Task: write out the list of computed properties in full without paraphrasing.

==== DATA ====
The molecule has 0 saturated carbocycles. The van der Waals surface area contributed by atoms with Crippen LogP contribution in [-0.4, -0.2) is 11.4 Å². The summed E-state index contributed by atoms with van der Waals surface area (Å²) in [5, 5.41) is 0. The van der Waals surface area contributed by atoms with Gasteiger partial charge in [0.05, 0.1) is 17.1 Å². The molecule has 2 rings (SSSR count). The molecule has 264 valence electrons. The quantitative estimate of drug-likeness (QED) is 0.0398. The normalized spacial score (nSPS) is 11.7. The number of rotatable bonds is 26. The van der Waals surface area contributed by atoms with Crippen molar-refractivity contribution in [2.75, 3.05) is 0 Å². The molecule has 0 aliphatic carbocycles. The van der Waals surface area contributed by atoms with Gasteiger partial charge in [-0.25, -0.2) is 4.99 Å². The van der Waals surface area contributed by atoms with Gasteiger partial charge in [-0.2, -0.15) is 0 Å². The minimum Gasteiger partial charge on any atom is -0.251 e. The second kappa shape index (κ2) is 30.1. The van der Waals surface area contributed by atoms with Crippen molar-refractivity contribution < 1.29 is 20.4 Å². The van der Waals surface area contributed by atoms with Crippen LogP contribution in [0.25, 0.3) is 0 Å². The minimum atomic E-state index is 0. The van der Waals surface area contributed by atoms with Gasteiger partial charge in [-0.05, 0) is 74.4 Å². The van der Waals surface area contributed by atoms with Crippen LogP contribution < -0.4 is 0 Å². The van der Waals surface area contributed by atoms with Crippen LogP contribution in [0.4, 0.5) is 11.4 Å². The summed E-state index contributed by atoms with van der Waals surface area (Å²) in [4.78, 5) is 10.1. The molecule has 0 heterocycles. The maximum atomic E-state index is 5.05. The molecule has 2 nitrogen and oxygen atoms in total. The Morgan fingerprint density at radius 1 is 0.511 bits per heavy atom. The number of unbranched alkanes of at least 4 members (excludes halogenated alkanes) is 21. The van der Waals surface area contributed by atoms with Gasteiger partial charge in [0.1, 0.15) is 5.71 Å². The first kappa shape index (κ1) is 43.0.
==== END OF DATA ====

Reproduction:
The molecule has 0 saturated carbocycles. The van der Waals surface area contributed by atoms with Crippen LogP contribution in [-0.4, -0.2) is 11.4 Å². The summed E-state index contributed by atoms with van der Waals surface area (Å²) in [5, 5.41) is 0. The van der Waals surface area contributed by atoms with Gasteiger partial charge in [0.05, 0.1) is 17.1 Å². The molecule has 2 rings (SSSR count). The molecule has 264 valence electrons. The quantitative estimate of drug-likeness (QED) is 0.0398. The normalized spacial score (nSPS) is 11.7. The number of rotatable bonds is 26. The van der Waals surface area contributed by atoms with Crippen molar-refractivity contribution in [2.75, 3.05) is 0 Å². The molecule has 0 aliphatic carbocycles. The van der Waals surface area contributed by atoms with Gasteiger partial charge in [-0.25, -0.2) is 4.99 Å². The van der Waals surface area contributed by atoms with Gasteiger partial charge in [-0.2, -0.15) is 0 Å². The minimum Gasteiger partial charge on any atom is -0.251 e. The second kappa shape index (κ2) is 30.1. The van der Waals surface area contributed by atoms with Crippen molar-refractivity contribution < 1.29 is 20.4 Å². The van der Waals surface area contributed by atoms with Crippen LogP contribution in [0.25, 0.3) is 0 Å². The minimum atomic E-state index is 0. The van der Waals surface area contributed by atoms with Gasteiger partial charge in [-0.05, 0) is 74.4 Å². The van der Waals surface area contributed by atoms with Crippen LogP contribution < -0.4 is 0 Å². The van der Waals surface area contributed by atoms with Crippen LogP contribution in [0.4, 0.5) is 11.4 Å². The summed E-state index contributed by atoms with van der Waals surface area (Å²) in [4.78, 5) is 10.1. The molecule has 0 heterocycles. The maximum atomic E-state index is 5.05. The molecule has 2 nitrogen and oxygen atoms in total. The Morgan fingerprint density at radius 1 is 0.511 bits per heavy atom. The number of unbranched alkanes of at least 4 members (excludes halogenated alkanes) is 21. The van der Waals surface area contributed by atoms with Gasteiger partial charge in [0.1, 0.15) is 5.71 Å². The first kappa shape index (κ1) is 43.0.